I’m not sure how long the break between periods is, but I’ve timed the half-time break to be just a tad longer than the Precambrian ice-age. If there’s one thing that would make the matches move quicker (and I know the AFL is considering these things), not waiting for children who are in Kindergarten when the match goes to half-time to graduate from university before playing the second half might be something to consider. The broadcast of an average AFL game (including pre-game and post-game commentary) comes in at about 3 hours and 50 minutes, with a couple pushing the 4-and-a-half mark. The bright side is that the AFL broadcasts are a lot of fun and the stuff “around” the game is almost as interesting as the kinetic action on the pitch.
It’s Full Contact, at all times. The rules say that you can only tackle “between the knees and the shoulders” and no direct “head on” collisions (this is called “shirt to shirt” which is complete bullshit, because shirts are in contact constantly). There is also some kind of rule about hands to the back, but its implementation is so rare and unpredictable, it’s not really a rule and just more of an excuse to award a free kick and change the direction of play when the whim strikes.
The game itself is relatively easy to follow. The entire sport seems to be based on two guiding principles; first, the oblong ball the sport is played with (which looks like the bastard child of a rugby oval and an american football including the laces) exists for the express purpose of punishing and being punished. No piece of sports equipment has ever been a greater subject of abuse or cause of more human suffering. Second, the entire sport seems to waffle between a Mixed Martial Arts grudgematch and a more traditional team sport as the match progresses. I’ve seen a player back-kick a player from the other team square in the groin so hard the injured player collapsed to the ground and threw up. A free kick was awarded to the kicker for a “hands in the back” violation and the kicked player (with his own puke on his face) was promptly ordered to “stop being a pansy.” By the umpire. I shit you not.
Play is started in a way very similar to a basketball tip-off. A player called the Rucker from each team (who is generally about 6’11” and built like his day job is portraying a hill giant at the Lord of the Rings theme park in New Zealand) stands inside the center circle. Around him are a couple of players who are called Ruck-Rovers or Rovers or Followers…or something…and then outside the center 50 meter square are the rest of the players on each team just itching to reenact the storming of the Bastille or the invasion of Normandy. The referee then takes the ball, holds it over his head, and then (as though it had committed some kind of unforgivable sin) slams it down on to the ground so hard it bounces up about 30 feet in the air. The two hill gian…uh…ruckers then leap skyward like they were blasted from a cannon, perform at least one round of matrix-like aerial interpersonal combat, and then attempt to punch the ball towards one of the ruck-rovers/rovers/followers who have begun to lay into each other like Spartans and Persians at Thermopylae.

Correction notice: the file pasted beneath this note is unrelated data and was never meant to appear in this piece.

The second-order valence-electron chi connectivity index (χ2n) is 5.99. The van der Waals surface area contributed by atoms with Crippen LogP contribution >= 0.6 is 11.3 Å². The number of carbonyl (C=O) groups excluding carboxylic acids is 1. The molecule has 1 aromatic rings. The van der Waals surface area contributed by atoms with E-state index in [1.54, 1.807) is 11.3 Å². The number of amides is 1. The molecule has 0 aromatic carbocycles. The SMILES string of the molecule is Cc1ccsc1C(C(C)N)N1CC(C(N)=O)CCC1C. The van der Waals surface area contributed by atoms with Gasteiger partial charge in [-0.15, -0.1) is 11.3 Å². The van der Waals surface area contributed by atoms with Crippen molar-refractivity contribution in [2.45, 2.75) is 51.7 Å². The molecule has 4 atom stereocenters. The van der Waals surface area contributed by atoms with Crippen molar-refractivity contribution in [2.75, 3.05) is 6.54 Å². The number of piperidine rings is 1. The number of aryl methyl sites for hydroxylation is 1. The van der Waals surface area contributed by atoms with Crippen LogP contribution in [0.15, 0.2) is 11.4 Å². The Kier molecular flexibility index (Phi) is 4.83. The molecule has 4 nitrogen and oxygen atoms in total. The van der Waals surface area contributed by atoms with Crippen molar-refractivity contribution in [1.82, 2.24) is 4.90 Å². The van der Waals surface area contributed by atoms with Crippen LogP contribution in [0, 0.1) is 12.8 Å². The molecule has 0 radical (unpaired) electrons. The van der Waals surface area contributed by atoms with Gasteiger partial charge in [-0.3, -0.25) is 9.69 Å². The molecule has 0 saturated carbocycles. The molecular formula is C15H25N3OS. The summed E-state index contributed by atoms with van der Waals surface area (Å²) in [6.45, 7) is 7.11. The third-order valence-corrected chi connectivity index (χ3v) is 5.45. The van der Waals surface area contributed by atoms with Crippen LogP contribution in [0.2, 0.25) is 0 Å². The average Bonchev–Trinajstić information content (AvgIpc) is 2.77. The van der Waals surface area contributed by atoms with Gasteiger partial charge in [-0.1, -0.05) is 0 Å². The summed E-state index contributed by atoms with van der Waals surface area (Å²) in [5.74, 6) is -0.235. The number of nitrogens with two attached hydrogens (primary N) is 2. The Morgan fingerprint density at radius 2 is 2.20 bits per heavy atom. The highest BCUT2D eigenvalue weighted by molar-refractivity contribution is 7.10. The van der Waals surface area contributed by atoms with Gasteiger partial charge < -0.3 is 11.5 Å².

Once the ball ends up in the hands of a player (any player) the full brutality of the game becomes apparent. The player in possession of the ball becomes “marked for death” and the only way to transfer this death sentence is to either punch the ball with a closed fist at another player or else kick the ball. If you kick the ball and it travels more than 15 meters, AND if another player catches it cleanly they have “taken the mark” and are awarded an uncontested transfer of the ball (and it’s death sentence) to someone else. I think the free kick has something to do with honorable death and sacrifice, but those details are lost to the ages. A player attempting to take the mark is at risk for any kind of physical contact except for the already stated verboten tackles and no chopping of the arms during an attempt to catch the ball. There is no concept of offensive pass interference. Particularly impressive marks are referred to as “speckies” and often include the catcher literally climbing the back of some poor defenseman (referred to as a “stepladder” and no, I’m not making that up to be funny) and leaping off of him before catching the ball and plummeting eight to ten feet to the ground. Often landing on his head, back, or ass.
In an attempt to find a better angle to deliver the ball/death sentence to a teammate, a player can run for up to fifteen meters before bouncing the ball on the ground. I don’t know if you’ve ever tried to dribble a football at a dead run, but it’s ridiculously hard to do. If you want to really understand the experience, try dribbling a football on a grass field while several 250 lb homicidal track stars run you down with the intent to crush the very life from your bones. There are some fun details to this, if a player is spun 360 degrees without coughing up the ball he’s brutally punished (often by two or three opponents) and the referee will award a free kick to the other team. If multiple players are all in some kind of joint scramble for the ball and two or more of them become locked in an intractable death grip, preventing further progress, the referee will stop play and restart it by again slamming the ball in some kind of sick punishment of the now truly abused piece of equipment.